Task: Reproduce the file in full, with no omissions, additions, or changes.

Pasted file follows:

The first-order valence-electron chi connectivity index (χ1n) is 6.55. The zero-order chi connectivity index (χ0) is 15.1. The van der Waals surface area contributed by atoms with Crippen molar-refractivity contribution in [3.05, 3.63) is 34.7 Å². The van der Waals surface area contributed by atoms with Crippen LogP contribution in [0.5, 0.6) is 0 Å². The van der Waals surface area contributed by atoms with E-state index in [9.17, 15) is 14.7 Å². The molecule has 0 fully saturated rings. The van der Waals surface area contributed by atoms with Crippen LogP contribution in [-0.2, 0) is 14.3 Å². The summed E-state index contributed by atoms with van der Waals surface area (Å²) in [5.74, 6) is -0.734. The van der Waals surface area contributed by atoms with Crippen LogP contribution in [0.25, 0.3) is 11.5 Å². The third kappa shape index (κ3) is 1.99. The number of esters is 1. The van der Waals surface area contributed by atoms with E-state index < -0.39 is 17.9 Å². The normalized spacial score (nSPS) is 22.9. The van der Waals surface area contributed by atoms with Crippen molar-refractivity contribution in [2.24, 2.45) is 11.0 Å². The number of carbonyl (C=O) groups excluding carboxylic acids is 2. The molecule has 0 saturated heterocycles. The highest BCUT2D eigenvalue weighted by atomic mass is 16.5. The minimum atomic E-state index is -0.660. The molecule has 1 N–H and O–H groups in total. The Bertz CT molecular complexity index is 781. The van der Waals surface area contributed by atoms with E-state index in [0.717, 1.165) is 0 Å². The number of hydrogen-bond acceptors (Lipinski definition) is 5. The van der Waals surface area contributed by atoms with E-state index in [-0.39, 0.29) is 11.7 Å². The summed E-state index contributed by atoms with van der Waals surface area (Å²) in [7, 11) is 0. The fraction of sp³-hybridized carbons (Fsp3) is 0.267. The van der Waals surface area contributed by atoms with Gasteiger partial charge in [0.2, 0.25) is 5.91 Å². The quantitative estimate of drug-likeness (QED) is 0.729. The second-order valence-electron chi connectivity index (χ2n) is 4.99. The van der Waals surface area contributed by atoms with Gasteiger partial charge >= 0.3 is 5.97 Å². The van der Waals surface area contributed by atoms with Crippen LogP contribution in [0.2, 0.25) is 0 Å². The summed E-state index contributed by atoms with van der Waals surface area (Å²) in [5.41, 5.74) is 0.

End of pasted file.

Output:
The first-order valence-electron chi connectivity index (χ1n) is 6.55. The zero-order chi connectivity index (χ0) is 15.1. The van der Waals surface area contributed by atoms with Crippen molar-refractivity contribution in [3.05, 3.63) is 34.7 Å². The van der Waals surface area contributed by atoms with Crippen LogP contribution in [0.5, 0.6) is 0 Å². The van der Waals surface area contributed by atoms with E-state index in [9.17, 15) is 14.7 Å². The molecule has 0 fully saturated rings. The van der Waals surface area contributed by atoms with Crippen LogP contribution in [-0.2, 0) is 14.3 Å². The summed E-state index contributed by atoms with van der Waals surface area (Å²) in [5.74, 6) is -0.734. The van der Waals surface area contributed by atoms with Crippen LogP contribution in [0.25, 0.3) is 11.5 Å². The third kappa shape index (κ3) is 1.99. The number of esters is 1. The van der Waals surface area contributed by atoms with E-state index < -0.39 is 17.9 Å². The normalized spacial score (nSPS) is 22.9. The van der Waals surface area contributed by atoms with Crippen molar-refractivity contribution in [2.24, 2.45) is 11.0 Å². The number of carbonyl (C=O) groups excluding carboxylic acids is 2. The molecule has 0 saturated heterocycles. The highest BCUT2D eigenvalue weighted by atomic mass is 16.5. The minimum atomic E-state index is -0.660. The molecule has 1 N–H and O–H groups in total. The Bertz CT molecular complexity index is 781. The van der Waals surface area contributed by atoms with E-state index in [0.717, 1.165) is 0 Å². The number of hydrogen-bond acceptors (Lipinski definition) is 5. The van der Waals surface area contributed by atoms with E-state index in [-0.39, 0.29) is 11.7 Å². The summed E-state index contributed by atoms with van der Waals surface area (Å²) in [7, 11) is 0. The fraction of sp³-hybridized carbons (Fsp3) is 0.267. The van der Waals surface area contributed by atoms with Gasteiger partial charge in [0.2, 0.25) is 5.91 Å². The quantitative estimate of drug-likeness (QED) is 0.729. The second-order valence-electron chi connectivity index (χ2n) is 4.99. The van der Waals surface area contributed by atoms with Gasteiger partial charge >= 0.3 is 5.97 Å². The van der Waals surface area contributed by atoms with Crippen LogP contribution in [0.2, 0.25) is 0 Å². The summed E-state index contributed by atoms with van der Waals surface area (Å²) in [5.41, 5.74) is 0.